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Now, comparing someone to a Pharisee in this day and age is usually assumed to mean that someone has become so concerned with religious legalism that he or she has lost sight of the gospel of Jesus. But this is not what I mean when I compare Tim Challies’s staunch rejection of The Shack to pharisaical behavior. What most Christians often forget about the Pharisees – or never learn in the first place – is how incredibly devout they were, how deeply they committed themselves to personal physical purity, and how exceedingly inquisitive they were of the Scriptures. In almost every case within Greco-Roman history of the Jewish world, the Pharisees are the spiritual heroes. They insisted on faithfulness to God’s Word. They sought to interpret and explain every single word and verse of the Torah in order to more deeply commune with the Creator. They continually clashed with Roman and Jewish authorities alike out of an insistence that Jewish religious expression should maintain purity and ethicality. Thus, ninety-nine times out of one hundred, the attitude and behavior of a Pharisee was directly in keeping with what modern Christians would consider a righteous person. As such, the Pharisees really only lacked one thing.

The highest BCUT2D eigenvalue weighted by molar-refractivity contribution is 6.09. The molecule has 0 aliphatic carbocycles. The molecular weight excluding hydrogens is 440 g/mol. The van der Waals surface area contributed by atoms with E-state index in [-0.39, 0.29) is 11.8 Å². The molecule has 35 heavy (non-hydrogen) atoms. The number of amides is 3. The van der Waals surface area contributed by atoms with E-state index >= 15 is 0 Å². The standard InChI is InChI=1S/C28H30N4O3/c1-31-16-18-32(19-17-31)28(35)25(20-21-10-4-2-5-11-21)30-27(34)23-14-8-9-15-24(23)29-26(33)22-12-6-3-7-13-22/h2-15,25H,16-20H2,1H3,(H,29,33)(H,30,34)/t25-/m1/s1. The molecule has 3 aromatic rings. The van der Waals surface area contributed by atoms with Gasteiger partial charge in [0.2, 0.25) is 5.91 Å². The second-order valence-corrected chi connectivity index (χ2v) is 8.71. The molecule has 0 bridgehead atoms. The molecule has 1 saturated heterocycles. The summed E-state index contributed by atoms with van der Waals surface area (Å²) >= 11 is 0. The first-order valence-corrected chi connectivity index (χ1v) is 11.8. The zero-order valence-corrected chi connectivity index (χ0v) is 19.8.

Imagination.

Time and again, when the Pharisees clashed with the teachings of Jesus, it was not because his teaching style was suspect, or because he was openly rejecting the Torah. Rather, what the Pharisees disliked about Jesus was his way of portraying God, and, by association, the purpose of various aspects of the Law that God gave to Moses. Regularly, Jesus told parables that fleshed out certain characteristics of God, or certain actions of a faithful disciple, and usually these stories scandalized the Pharisees’ painstakingly assembled understandings of theology and spirituality. And it is also worth noting that, in these parables, God is often portrayed through human characters: a bridegroom, a gracious king, a searching shepherd, a celebrating woman, a wounded father.

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Thank God first century Jerusalem didn’t have a film industry. Imagine the carnage!